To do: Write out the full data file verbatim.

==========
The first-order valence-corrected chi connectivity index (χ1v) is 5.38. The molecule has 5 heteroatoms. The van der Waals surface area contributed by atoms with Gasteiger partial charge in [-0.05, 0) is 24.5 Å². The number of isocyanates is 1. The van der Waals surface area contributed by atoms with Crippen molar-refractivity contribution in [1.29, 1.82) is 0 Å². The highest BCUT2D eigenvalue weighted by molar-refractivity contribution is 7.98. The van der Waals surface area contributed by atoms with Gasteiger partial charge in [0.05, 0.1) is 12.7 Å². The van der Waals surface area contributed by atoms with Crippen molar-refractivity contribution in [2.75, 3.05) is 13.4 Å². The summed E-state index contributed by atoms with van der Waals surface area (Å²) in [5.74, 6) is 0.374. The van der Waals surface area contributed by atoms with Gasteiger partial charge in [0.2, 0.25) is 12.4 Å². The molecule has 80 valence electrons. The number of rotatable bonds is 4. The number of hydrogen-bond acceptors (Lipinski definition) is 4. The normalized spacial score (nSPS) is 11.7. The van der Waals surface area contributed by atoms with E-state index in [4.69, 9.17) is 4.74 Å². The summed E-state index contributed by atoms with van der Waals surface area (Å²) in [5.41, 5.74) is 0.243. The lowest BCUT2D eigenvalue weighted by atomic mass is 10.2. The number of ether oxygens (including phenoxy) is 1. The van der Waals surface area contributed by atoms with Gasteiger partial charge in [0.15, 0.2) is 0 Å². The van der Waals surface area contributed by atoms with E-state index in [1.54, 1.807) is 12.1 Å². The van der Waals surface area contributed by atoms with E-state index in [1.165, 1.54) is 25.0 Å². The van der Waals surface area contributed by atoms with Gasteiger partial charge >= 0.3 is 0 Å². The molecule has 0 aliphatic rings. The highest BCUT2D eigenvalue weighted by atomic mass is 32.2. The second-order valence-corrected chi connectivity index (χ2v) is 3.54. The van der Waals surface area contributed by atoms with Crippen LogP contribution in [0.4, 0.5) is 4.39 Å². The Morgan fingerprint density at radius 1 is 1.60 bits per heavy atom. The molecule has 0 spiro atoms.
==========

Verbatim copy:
The first-order valence-corrected chi connectivity index (χ1v) is 5.38. The molecule has 5 heteroatoms. The van der Waals surface area contributed by atoms with Gasteiger partial charge in [-0.05, 0) is 24.5 Å². The number of isocyanates is 1. The van der Waals surface area contributed by atoms with Crippen molar-refractivity contribution in [1.29, 1.82) is 0 Å². The highest BCUT2D eigenvalue weighted by molar-refractivity contribution is 7.98. The van der Waals surface area contributed by atoms with Gasteiger partial charge in [0.05, 0.1) is 12.7 Å². The van der Waals surface area contributed by atoms with Crippen molar-refractivity contribution in [2.75, 3.05) is 13.4 Å². The summed E-state index contributed by atoms with van der Waals surface area (Å²) in [5.74, 6) is 0.374. The van der Waals surface area contributed by atoms with Gasteiger partial charge in [0.2, 0.25) is 12.4 Å². The molecule has 80 valence electrons. The number of rotatable bonds is 4. The number of hydrogen-bond acceptors (Lipinski definition) is 4. The normalized spacial score (nSPS) is 11.7. The van der Waals surface area contributed by atoms with E-state index in [4.69, 9.17) is 4.74 Å². The summed E-state index contributed by atoms with van der Waals surface area (Å²) in [5.41, 5.74) is 0.243. The lowest BCUT2D eigenvalue weighted by atomic mass is 10.2. The number of ether oxygens (including phenoxy) is 1. The van der Waals surface area contributed by atoms with Gasteiger partial charge in [0.15, 0.2) is 0 Å². The van der Waals surface area contributed by atoms with E-state index in [1.54, 1.807) is 12.1 Å². The van der Waals surface area contributed by atoms with E-state index in [1.165, 1.54) is 25.0 Å². The van der Waals surface area contributed by atoms with Gasteiger partial charge >= 0.3 is 0 Å². The molecule has 0 aliphatic rings. The highest BCUT2D eigenvalue weighted by atomic mass is 32.2. The second-order valence-corrected chi connectivity index (χ2v) is 3.54. The van der Waals surface area contributed by atoms with Crippen LogP contribution in [0.4, 0.5) is 4.39 Å². The Morgan fingerprint density at radius 1 is 1.60 bits per heavy atom. The molecule has 0 spiro atoms.